cultivating & crashing

an organic collection of notes, observations, and thoughts

Badass

I have never watched the Olympics and never felt I was missing anything. But today I somehow saw one clip of a paralimpics race and, two hours later, I have run the gamut of intense emotions: awed, humbled, elated, moved to the point of sloppy, hot, free-flowing tears. Such an incredible sight to see mortals push the limits of their bodies and their minds when half of their limbs are missing or paralyzed. How radiant is the flash of determination and focus in these weathered, beautiful faces. How refreshing to see in physical form what we all are inside: different shapes and abilities, and making clever modifications and almost superhuman efforts to strive toward a common goal.

Here is a video of some of the most badass women I will ever see in my life. I am grateful to be able to see what they do, to be able to hold them up as role models. I hope to remember these incredible women the every time I feel limited by myself or my circumstances.

Thai basil chicken

  1. Buy thai basil, fresh chilies, and garlic to replace the head of it you’re about to use up
  2. Make thai basil chicken

Deep frying an egg is easier and more fun than I anticipated.

How to stats right

This article in PLOS just became my blueprint for learning after I finish this Master’s. I want to spend as much time as I can learning how to do proper data analysis (both the stats as well as the process) so that I have the skills for when I start looking for jobs because, ultimately, I want to get paid to read, analyze, and interpret numbers.

So I’m adding some items to my technical wishlist:

  1. Github for version control
  2. R Markdown
  3. knitr

Wish me luck!

wishlist 2016

עברית

bash

Python

UNA SOLA DOMINADA

seguir política latinoamericana

D3.js or sick ggplot2

Edit: bash for piping R into Python or D3.js

Edit 2: pagar dos préstamos más chicos

13320490_1737719086507263_2747649233337186842_o

Attachment

Today I completed all the tests on this website. I made an account, so I look forward to seeing how things (my feelings, my relationships) develop over time.

I got it from this article on attachment by Bethany Saltman. Like her,  I am worried that I’ve inherited a bad attachment style from my parents, especially my dad, but heartened by the possibility that self-awareness and reflexiveness can counter harmful ways of dealing with our children. Hope I have the wherewithal to learn what I wasn’t given in time.

12-hr bread

Mike likes this bread, but does not care for the rosemary, which to him taste like “dried flowers”.

Swiped from elsewhere on the Internet. Posting the recipe here because the original is at the bottom of a very image-heavy page about a Creuset giveaway.

Ingredients
•    3 cups all purpose flour
•    1 3/4 tsp sea salt
•    1/2 tsp active dry yeast
•    11/2 cups room temperature water
•    3/4 cup chopped fresh rosemary

Instructions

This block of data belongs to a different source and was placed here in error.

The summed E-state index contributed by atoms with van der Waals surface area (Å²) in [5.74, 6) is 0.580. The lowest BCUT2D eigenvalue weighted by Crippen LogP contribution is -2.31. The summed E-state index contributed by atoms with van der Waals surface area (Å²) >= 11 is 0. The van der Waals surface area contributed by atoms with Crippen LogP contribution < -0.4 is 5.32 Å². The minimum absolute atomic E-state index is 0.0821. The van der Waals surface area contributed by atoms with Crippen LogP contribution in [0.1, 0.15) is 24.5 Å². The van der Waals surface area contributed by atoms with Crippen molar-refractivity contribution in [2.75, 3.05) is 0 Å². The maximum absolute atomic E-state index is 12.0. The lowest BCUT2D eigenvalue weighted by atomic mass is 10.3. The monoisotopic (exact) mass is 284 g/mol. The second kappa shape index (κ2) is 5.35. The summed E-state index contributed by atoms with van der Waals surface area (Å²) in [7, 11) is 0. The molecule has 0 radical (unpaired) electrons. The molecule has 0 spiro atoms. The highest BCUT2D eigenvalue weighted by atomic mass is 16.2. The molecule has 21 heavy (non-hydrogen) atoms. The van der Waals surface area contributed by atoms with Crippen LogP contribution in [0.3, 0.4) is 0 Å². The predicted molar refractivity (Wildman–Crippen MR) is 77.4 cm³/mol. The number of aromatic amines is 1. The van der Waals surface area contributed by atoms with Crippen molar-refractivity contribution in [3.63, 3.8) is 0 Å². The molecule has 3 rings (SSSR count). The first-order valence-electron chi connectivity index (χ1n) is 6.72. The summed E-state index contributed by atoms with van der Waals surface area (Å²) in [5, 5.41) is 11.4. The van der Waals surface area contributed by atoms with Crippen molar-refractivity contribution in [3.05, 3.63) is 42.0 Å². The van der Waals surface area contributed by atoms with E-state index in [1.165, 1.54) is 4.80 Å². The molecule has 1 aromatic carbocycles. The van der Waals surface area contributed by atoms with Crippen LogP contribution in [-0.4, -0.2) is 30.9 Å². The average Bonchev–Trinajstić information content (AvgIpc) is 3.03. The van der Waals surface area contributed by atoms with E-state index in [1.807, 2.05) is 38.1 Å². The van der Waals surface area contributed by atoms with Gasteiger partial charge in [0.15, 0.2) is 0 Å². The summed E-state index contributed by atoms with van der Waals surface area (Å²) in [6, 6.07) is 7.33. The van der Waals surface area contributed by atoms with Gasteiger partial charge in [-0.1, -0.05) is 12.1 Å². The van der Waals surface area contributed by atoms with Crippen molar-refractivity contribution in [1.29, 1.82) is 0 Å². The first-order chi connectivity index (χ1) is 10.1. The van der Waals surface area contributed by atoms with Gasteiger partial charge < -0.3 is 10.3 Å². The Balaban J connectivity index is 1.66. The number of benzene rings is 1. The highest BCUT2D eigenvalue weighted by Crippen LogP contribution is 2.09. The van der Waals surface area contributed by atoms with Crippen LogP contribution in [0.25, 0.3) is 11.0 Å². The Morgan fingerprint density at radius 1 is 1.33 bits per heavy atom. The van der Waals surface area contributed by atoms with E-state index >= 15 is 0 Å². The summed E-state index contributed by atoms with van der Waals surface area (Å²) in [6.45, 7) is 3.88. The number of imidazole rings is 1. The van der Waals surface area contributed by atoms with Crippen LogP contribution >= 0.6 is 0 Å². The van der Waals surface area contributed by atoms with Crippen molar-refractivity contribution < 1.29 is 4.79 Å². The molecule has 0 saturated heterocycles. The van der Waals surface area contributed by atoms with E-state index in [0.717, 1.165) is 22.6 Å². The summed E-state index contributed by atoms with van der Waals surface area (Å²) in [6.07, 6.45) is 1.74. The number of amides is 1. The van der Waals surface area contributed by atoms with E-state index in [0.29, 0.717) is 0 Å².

1.    In a large bowl mix flour, sea salt, rosemary and yeast together. Mix in the water and use a spatula to blend until well combined.
2.    Cover the bowl and allow to sit on the counter overnight, at least 12 hours.
3.    Preheat oven to 450 F degrees. While oven is heating, place your Dutch Oven in the oven to allow it to preheat as well.
4.    Remove pot from oven and remove the lid from it.
5.    Flour your work surface as well as hands. Remove your dough from the bowl and form into a ball. This is a no knead recipe, but you may have to fold it a couple times to get it to form the shape you want. Place the dough into the bottom of your Dutch Oven without burning your hands.
6.    Bake for 30 minutes with the lid on, then remove the lid and bake another 15-20 minutes until the bread is golden brown.
7.    Remove from the oven and allow to cool.

Rhubarb compote

Got rhubarb from Longview, didn’t know what to do. Whenever you face a new obstacle in life, ask Martha Stewart.

Ingredients

  • 1 3/4 pounds rhubarb, ends trimmed, cut crosswise into 3/4-inch pieces (about 6 cups)
  • 1 cup sugar
  • 1 piece (1 inch) fresh peeled ginger, finely grated
Directions

  1. Stir together rhubarb and sugar in a large saucepan (off heat); let stand until rhubarb releases some liquid, about 10 minutes.

  2. Bring rhubarb mixture to a boil over medium-high heat, stirring occasionally. Reduce heat; simmer, stirring occasionally, until rhubarb has broken down but some whole pieces remain, about 5 minutes. Remove from heat.

  3. Place ginger in a fine-mesh sieve set over a small bowl. Press down firmly with a spoon until juices are released (to yield about 1 teaspoon). Discard solids. Stir ginger juice into rhubarb mixture.

  4. Let sauce cool completely before serving over ice cream, yogurt, or pound cake, or using to make parfaits.

 

Celebrating and fighting

It’s about LGBTQ rights but applies to every struggle, every life lived in pursuit of a better world.

We celebrate, and we fight on. It’s half-full, and it’s half-empty. It’s a half-changed world.

Idit Klein

Motivation

Motivation for better habits comes from self-compassion. Take out the emotional aspect, focus on problem-solving. If messed up, don’t beat yourself up and instead figure out why and figure out how to avoid that in the future.

L’intelligence

L’intelligence ce n’est pas ce que l’on sait, mais ce que l’on fait quand on ne sait pas.

Jean Piaget

 

Lest our measurements of intelligence be confounded by knowledge!

I find this really interesting, because he is not stating what he would consider intelligent to do. Strict epi would have you say you don’t know and back away from the problem, but we need to make decisions all the time for problems on which we don’t have data. So does that mean prudence or daring?

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